The political and cultural upheaval of the '60s has become a subject blighted by misconceptions and stereotypes. To many, it is synonymous with widespread drug abuse, failed social experiments, and general irresponsibility. Despite sustained public interest, few remember that many of the freedoms and rights Americans enjoy today are the direct result of those who defied the established order during this tumultuous period. It was an era that challenged both mainstream and elite American notions of how politics and society should function. In Generation on Fire, Jeff Kisseloff's continuing work in oral history, witnesses speak about their motives and actions during the 1960s through the present. Kisseloff provides an eclectic and highly personal account of the political and social activity of the decade. Among other things, the book offers firsthand accounts of what it was like to face a mob's wrath in the segregated South and to survive the jungles of Vietnam. It takes readers inside the courtroom of the Chicago Eight and into a communal household in Vermont. From the stage at Woodstock to the playing fields of the NFL and finally to a fateful confrontation at Kent State, Generation on Fire brings the '60s alive again. In this riveting collection of never-before published interviews, Generation on Fire unapologetically contextualizes the world of the 1960s, illuminating the ingrained social and cultural obstacles facing those working for change as well as the courage and shortcomings of those who defied "acceptable" conventions and mores. Sometimes tragic, sometimes hilarious, the stories in this volume celebrate the passion, courage, and independent thinking that led a generation to believe change for the better was possible.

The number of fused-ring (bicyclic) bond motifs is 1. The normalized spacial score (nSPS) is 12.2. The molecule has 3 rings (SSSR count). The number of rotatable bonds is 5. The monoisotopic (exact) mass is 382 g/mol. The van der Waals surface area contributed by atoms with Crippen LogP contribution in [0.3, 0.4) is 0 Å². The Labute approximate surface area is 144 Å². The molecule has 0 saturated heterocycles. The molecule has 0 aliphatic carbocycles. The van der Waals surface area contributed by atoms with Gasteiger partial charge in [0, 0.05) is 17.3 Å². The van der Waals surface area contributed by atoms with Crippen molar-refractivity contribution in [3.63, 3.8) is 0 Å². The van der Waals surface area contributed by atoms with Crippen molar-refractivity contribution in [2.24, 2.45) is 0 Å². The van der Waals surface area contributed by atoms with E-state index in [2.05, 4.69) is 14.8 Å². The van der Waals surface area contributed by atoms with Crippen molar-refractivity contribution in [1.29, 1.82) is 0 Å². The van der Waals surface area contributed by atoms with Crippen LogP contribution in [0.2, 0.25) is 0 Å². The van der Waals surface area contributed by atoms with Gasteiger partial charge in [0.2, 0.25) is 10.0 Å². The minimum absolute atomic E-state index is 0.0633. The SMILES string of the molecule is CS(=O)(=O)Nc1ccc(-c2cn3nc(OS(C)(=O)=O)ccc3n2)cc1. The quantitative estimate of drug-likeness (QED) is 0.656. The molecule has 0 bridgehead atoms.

Table of Contents
You are viewing the table of contents
You do not have access to this
on JSTOR. Try logging in through your institution for access.